Redstar Gold drills the Aleutian Islands

A field worker stands by the outcropping Shumagin vein at Redstar Gold's Unga gold project in Alaska. Credit: Redstar GoldA field worker stands by the outcropping Shumagin vein at Redstar Gold's Unga gold project in Alaska. Credit: Redstar Gold

If you ask Redstar Gold (TSXV: RGC; US-OTC: RGCTF) for comparables to the mineralization at its Unga gold project in Alaska’s Aleutian Islands, the management team will tell you that it is similar to the high-grade, low-sulphidation systems characteristic of the Pacific Ocean’s Ring of Fire in which it sits, with similar geological and structural characteristics as Kinross Gold’s (TSX: K; NYSE: KGC) Kupol mine in Russia’s Far Eastern Chukotka region and Yamana Gold’s (TSX: YRI; NYSE: AUY; LSE: YAU) El Penon mine in northern Chile.

The junior explorer will also tell you that its 250 sq. km land holding at the project on Unga and Popof Islands includes Alaska’s first underground gold mine, Apollo Sitka, which between 1866 and 1922 produced 150,000 oz. gold averaging 10 grams gold per tonne, and hosts the Apollo-Sitka and Shumagin mineralized trends, each 10 km long.

The two trends — situated southeast on Unga Island — are partly fault-controlled, northeast-oriented, semi-linear trends that transect all of Unga Island, and are defined by areas of intense alteration and precious and base metal vein systems. The Shumagin Trend is 3 km north of the Apollo-Sitka Trend and 3–4 km north of the past producing Apollo-Sitka mine.

Until Redstar came along and acquired an option on the project in 2011, the area had not been drilled since the 1980s. A historic resource estimate completed by SRK in the 1990s on the Shumagin vein delineated an inferred resource of 280,000 tonnes measuring 27.4 grams gold per tonne and 127 grams silver per tonne.

Redstar completed its first drill program on the Shumagin vein in the third quarter of 2011. Drilling in 10 holes returned wide zones of gold mineralization. Highlights included intercepts of 29.7 metres grading 14.98 grams gold per tonne and 11.5 grams silver per tonne; 4 metres averaging 11.70 grams gold and 10.2 grams silver; and 1 metre of 43.90 grams gold and 18.5 grams silver. 

The company also reported that the Shumagin vein system remained open in all directions. The 2011 drill program showed that the vein system continued over at least 800 metres of strike.

Last year Redstar conducted a $500,000 mid-year surface program of geological and structural mapping, along with channel and soil sampling. Results from 1,700 rock and soil samples extended known areas of surface anomalous mineralization at Shumagin by 400 metres southwest and 1,300 metres southwest of Apollo-Sitka. The samples included grades of up to 401 grams gold and 266 grams silver.

The program laid the groundwork for the company’s vice-president of exploration, Jesse Grady, a structural geologist, to come up with drill targets for Redstar’s 2015 drill campaign, which kicked off on April 29. The $1-million, 1,450-metre drill campaign aims to continue and expand the known mineralization within the Shumagin gold zone along strike and at depth.

The company plans an extensive second-phase drill program for later this year and it will continue drilling within the Shumagin gold zone, as well as explore other high-grade gold targets.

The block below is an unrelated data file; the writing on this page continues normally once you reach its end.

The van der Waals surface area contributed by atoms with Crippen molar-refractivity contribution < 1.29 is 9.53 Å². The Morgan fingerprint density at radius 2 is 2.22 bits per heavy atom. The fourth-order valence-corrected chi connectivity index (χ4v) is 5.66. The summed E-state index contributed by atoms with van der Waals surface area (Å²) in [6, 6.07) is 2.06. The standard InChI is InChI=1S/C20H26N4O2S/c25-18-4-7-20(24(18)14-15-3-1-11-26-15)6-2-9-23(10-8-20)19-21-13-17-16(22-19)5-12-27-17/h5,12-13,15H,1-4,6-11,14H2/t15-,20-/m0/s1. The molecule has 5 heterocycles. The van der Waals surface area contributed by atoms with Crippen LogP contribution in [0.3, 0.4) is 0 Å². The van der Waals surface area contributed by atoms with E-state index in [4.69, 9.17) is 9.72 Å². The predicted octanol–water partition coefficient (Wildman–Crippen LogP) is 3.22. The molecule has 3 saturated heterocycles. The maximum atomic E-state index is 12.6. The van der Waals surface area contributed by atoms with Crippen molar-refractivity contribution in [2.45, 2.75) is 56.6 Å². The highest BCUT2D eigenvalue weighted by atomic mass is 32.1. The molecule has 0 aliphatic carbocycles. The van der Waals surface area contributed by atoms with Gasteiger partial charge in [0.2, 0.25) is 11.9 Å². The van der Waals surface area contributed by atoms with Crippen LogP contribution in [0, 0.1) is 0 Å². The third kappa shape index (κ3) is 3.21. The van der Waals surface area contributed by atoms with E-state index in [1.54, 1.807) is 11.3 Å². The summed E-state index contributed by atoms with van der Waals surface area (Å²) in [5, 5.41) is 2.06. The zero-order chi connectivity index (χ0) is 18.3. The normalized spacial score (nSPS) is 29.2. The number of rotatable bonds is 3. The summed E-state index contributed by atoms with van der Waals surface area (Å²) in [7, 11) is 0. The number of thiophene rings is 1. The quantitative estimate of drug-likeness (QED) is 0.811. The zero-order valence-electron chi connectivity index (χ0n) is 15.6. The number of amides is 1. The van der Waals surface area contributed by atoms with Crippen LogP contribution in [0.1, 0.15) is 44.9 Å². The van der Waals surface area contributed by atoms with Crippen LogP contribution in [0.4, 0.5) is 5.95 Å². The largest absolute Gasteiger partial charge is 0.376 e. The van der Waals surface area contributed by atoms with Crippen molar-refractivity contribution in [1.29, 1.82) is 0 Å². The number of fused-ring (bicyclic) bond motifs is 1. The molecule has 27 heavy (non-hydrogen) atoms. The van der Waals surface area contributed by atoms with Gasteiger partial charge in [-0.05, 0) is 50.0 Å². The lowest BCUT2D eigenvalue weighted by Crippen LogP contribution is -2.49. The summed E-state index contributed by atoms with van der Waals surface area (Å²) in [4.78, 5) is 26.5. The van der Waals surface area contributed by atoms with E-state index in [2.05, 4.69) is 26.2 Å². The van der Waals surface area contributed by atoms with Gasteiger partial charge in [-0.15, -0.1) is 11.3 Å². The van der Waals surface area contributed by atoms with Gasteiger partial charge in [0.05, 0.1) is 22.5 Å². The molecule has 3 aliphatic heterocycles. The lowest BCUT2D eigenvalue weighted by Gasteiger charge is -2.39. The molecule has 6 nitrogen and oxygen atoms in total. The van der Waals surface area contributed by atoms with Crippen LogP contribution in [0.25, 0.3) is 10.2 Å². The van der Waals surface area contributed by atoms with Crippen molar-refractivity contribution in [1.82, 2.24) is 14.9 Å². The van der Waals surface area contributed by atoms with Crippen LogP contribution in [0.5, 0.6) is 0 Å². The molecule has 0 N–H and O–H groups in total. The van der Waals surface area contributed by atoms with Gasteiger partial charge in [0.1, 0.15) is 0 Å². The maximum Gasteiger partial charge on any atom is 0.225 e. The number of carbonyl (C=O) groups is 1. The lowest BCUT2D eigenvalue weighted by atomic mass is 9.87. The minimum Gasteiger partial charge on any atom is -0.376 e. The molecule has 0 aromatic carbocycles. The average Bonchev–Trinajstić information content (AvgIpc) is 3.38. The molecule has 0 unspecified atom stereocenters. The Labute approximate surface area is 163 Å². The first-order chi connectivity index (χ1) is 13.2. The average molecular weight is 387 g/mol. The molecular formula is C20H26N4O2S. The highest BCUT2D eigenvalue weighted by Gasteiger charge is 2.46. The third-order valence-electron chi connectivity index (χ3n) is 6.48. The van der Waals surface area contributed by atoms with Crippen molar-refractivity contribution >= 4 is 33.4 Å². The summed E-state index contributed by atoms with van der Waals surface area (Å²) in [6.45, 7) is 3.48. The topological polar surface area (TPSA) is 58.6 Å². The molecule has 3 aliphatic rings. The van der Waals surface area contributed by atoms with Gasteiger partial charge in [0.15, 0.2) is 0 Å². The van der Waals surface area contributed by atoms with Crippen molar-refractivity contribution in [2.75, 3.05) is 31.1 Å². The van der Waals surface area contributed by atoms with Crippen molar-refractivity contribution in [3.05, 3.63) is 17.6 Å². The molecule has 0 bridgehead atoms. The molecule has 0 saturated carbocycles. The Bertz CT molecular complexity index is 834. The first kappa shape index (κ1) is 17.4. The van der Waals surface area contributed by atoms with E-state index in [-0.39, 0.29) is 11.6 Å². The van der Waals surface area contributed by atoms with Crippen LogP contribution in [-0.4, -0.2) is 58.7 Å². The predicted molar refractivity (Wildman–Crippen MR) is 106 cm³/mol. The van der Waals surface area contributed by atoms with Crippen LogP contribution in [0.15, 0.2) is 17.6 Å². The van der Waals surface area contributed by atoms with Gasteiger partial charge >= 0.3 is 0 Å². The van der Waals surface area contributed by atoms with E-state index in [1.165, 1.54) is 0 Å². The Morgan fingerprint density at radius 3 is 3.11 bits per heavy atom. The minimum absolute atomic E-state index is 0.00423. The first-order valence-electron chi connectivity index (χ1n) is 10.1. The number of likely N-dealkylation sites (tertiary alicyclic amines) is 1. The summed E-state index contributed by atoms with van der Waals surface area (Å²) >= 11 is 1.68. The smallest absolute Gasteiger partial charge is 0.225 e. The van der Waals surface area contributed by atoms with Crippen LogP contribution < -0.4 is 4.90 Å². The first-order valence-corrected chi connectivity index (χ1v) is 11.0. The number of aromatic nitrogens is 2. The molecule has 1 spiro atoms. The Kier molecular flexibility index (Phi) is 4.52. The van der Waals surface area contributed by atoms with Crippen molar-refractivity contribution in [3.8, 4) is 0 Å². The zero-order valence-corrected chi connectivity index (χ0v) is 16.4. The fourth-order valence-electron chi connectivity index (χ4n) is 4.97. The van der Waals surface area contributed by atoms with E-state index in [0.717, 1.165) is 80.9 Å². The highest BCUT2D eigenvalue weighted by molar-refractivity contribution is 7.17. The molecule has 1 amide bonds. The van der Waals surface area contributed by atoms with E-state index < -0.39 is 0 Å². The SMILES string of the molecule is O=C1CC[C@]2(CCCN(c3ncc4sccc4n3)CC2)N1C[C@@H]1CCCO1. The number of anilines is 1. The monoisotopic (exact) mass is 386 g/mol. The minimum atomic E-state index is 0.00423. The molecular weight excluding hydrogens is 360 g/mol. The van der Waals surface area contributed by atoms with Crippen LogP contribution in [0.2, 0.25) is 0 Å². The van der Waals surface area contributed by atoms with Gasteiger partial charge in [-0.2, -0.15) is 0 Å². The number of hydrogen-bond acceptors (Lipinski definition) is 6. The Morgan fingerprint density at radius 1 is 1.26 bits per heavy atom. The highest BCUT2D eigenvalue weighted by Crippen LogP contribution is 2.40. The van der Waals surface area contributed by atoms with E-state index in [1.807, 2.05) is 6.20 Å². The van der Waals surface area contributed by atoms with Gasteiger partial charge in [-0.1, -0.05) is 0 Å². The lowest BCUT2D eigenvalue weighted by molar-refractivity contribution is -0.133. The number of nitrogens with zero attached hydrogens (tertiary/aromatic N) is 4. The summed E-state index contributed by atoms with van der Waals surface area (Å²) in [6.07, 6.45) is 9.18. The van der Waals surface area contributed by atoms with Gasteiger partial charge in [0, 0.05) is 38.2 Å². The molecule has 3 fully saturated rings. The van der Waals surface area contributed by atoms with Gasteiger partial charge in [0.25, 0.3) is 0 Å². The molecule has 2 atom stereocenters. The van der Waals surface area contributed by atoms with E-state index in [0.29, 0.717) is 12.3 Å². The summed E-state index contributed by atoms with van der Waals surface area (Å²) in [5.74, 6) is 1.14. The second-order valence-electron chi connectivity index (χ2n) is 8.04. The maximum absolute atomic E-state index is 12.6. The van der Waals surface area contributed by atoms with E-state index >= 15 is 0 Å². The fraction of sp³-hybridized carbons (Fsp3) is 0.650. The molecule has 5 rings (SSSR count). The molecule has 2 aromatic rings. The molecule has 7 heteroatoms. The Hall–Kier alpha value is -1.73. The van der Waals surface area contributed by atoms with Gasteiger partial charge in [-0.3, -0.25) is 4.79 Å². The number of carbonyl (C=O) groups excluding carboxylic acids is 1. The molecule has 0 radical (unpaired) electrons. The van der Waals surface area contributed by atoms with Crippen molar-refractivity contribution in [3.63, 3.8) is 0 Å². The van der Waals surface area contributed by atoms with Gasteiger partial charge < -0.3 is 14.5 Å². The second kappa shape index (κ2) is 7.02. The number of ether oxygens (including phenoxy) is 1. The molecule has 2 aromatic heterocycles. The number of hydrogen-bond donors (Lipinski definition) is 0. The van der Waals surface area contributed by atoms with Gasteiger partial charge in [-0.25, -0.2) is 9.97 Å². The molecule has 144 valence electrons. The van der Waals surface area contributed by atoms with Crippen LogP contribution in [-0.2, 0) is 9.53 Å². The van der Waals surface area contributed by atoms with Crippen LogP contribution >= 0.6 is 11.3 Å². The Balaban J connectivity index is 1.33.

Ken Booth, the company’s president and CEO, points out that the historic Apollo-Sitka mine on the Apollo-Sitka trend, did not produce any gold from the sulphide-bearing veins below the shallow oxide layer of the deposit due to limited recovery methods at the time, and says the project area has a lot of potential.

He also notes that the project — 10 km west of the town of Sand Point at the eastern end of the Aleutian Islands, and 925 km southwest of Anchorage — has exploration permits from the state of Alaska that are good for the next five years.

Booth also notes that Redstar has a full and binding agreement with Aleut Corp., which hold the mineral rights. 

“They’re fully supportive,” he says. “A lot of native corporations in Alaska are corporations. They are set up to be business-oriented and economically viable, and they are pro-mining and pro-development.”

A geologist by training, Booth says advancing a project in the Aleutian Islands has advantages. “The good news for us is there are no federal lands on this island, so it’s all native corporations and state claims,” he says, adding that temperatures in winter rarely drop below zero degrees due to the Northern Pacific current coming from the south, and that drilling can take place year-round. There are also abundant water sources for drilling and an airport at Sand Point, with daily flights to Anchorage.

“From an exploration perspective, it’s very good,” he says in an interview from his office in Vancouver, adding that the company is “realistic” about the project’s potential.

“With the two trends, we think it has potential to host a multi-million ounce gold deposit,” he says, “and the key thing about this is that it’s high grade.

“What that high grade will be, I don’t know. But based on our work in 2011 and 2014, and the work by others like Battle Mountain, and the historic production, there is high-grade gold and silver on this property.”

Redstar hopes to raise money for a second-drill program before year-end.

At press time, Redstar traded at 4¢ per share within a 52-week range of 3¢ to 7.5¢. The junior has 180 million shares outstanding.


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